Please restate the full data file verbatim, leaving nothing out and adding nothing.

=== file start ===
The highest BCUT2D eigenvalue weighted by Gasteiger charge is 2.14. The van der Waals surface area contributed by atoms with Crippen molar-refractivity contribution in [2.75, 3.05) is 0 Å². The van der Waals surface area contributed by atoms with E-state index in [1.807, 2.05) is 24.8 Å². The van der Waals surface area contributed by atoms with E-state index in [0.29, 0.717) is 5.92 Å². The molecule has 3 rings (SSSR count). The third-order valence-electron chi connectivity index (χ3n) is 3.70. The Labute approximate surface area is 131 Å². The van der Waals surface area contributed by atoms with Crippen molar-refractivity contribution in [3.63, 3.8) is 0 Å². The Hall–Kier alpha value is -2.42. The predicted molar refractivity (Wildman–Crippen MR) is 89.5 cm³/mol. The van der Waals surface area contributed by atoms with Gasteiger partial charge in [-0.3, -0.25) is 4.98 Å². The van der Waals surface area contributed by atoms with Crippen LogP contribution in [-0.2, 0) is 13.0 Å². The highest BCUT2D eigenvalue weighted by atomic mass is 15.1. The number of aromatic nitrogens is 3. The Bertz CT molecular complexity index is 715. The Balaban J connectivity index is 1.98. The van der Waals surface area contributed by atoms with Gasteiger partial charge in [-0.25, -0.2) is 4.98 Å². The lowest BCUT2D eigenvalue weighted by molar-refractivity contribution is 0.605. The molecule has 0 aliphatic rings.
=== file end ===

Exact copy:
The highest BCUT2D eigenvalue weighted by Gasteiger charge is 2.14. The van der Waals surface area contributed by atoms with Crippen molar-refractivity contribution in [2.75, 3.05) is 0 Å². The van der Waals surface area contributed by atoms with E-state index in [1.807, 2.05) is 24.8 Å². The van der Waals surface area contributed by atoms with E-state index in [0.29, 0.717) is 5.92 Å². The molecule has 3 rings (SSSR count). The third-order valence-electron chi connectivity index (χ3n) is 3.70. The Labute approximate surface area is 131 Å². The van der Waals surface area contributed by atoms with Crippen molar-refractivity contribution in [3.63, 3.8) is 0 Å². The Hall–Kier alpha value is -2.42. The predicted molar refractivity (Wildman–Crippen MR) is 89.5 cm³/mol. The van der Waals surface area contributed by atoms with Gasteiger partial charge in [-0.3, -0.25) is 4.98 Å². The van der Waals surface area contributed by atoms with Crippen LogP contribution in [-0.2, 0) is 13.0 Å². The highest BCUT2D eigenvalue weighted by atomic mass is 15.1. The number of aromatic nitrogens is 3. The Bertz CT molecular complexity index is 715. The Balaban J connectivity index is 1.98. The van der Waals surface area contributed by atoms with Gasteiger partial charge in [-0.25, -0.2) is 4.98 Å². The lowest BCUT2D eigenvalue weighted by molar-refractivity contribution is 0.605. The molecule has 0 aliphatic rings.